Should You Worry About Debris From China’s Big Booster Rocket?

Construction of the Chinese space station Tiangong continued smoothly this week with the launch and docking of Wentian, a laboratory module. The lab facility advances the progress of a second orbiting outpost where humanity is able to conduct scientific research in a microgravity environment.

China plans to operate the new Tiangong station for at least a decade, inviting other nations to participate. Tiangong is smaller than the former International Space Station, which is due to be retired in 2030 under NASA’s current plans, though Russia has given conflicting signals on how long it will continue to participate.

But as with two previous space missions from China, Sunday’s launch resulted in a 23-tonne booster stage of the Long March 5B rocket orbiting the planet. The rocket, part of China’s most powerful rocket, is due to fall back to Earth during the next day, and no one knows exactly where it will land.

China’s lack of any way to guide the thruster down leaves the uncomfortable possibility that debris could descend into a populated area, causing property damage, injury and even death on the ground.

As of Friday afternoon, Aerospace Corporation, a non-profit organization that conducts research and analysis, including tracking space debris, predicts re-entry on Saturday at 1:24 pm eastern time off the west coast of Mexico.

But the uncertainty is still significant – an hour or so – and as the thruster takes just 1.5 hours to circle the globe, the re-entry point could still occur over much of the planet.

While China’s space agencies are providing public data on the orbital path of the rocket body, they are not predicting where or when it will re-enter. They did not respond to requests for comment before Saturday.

If you’re in Chicago or anywhere else above 41.5 degrees north latitude or in Antarctica or the southern tip of South America below 41.5 degrees south latitude, you’re perfectly safe.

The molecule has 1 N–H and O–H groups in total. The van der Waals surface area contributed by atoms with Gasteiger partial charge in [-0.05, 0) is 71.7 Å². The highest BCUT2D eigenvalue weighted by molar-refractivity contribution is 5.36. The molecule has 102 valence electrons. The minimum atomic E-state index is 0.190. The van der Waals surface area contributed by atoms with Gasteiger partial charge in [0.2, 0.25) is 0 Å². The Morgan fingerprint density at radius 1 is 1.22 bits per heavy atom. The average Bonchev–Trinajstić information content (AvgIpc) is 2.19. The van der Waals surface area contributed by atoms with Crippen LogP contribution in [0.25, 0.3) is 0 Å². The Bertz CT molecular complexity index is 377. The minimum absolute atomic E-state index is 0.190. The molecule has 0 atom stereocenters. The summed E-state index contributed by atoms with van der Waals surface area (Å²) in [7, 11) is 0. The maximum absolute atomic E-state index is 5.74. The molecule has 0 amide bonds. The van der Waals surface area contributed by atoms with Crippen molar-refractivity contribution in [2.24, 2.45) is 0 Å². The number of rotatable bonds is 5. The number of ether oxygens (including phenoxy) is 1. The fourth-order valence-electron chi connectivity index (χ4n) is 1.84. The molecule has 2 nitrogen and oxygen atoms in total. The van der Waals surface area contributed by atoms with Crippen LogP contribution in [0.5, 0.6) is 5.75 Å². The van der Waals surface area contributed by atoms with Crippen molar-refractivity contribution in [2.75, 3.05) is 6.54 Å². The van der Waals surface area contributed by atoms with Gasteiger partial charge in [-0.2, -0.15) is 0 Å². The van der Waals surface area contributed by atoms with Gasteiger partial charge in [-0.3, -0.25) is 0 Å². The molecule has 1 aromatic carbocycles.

The trajectories on Saturday during the booster re-entry period also do not pass through Europe or much of North Africa.

Even if you live somewhere where the rocket is going to go, you have a better chance of winning the Mega Millions lottery than getting hit by a piece of rocket debris.

But the cumulative risk of someone being injured is greater than experts would like. (Someone will win Mega Millions; it will almost certainly not be you.)

“This is a real concern,” said Ted Muelhaupt, a space debris specialist at Aerospace Corporation. “The Chinese shouldn’t do that.”

But he added: “There is no reason to panic. No one should be walking around in football helmets just in case space debris falls.”

Exactly how much risk the booster poses is difficult to estimate because rocket design details influence how much debris survives reentry and reaches the ground.

Space agencies in China have not provided these details or released their estimates of the risk. But they may have decided that was an acceptable risk, betting that the danger for a small number of launches isn’t high enough to justify the costs of changing the rocket’s operation.

So far, there have been two other Long March 5B releases. The first reinforcements landed on villages in Ivory Coast, West Africa, causing some material damage but no injuries. The second booster dropped into the Indian Ocean.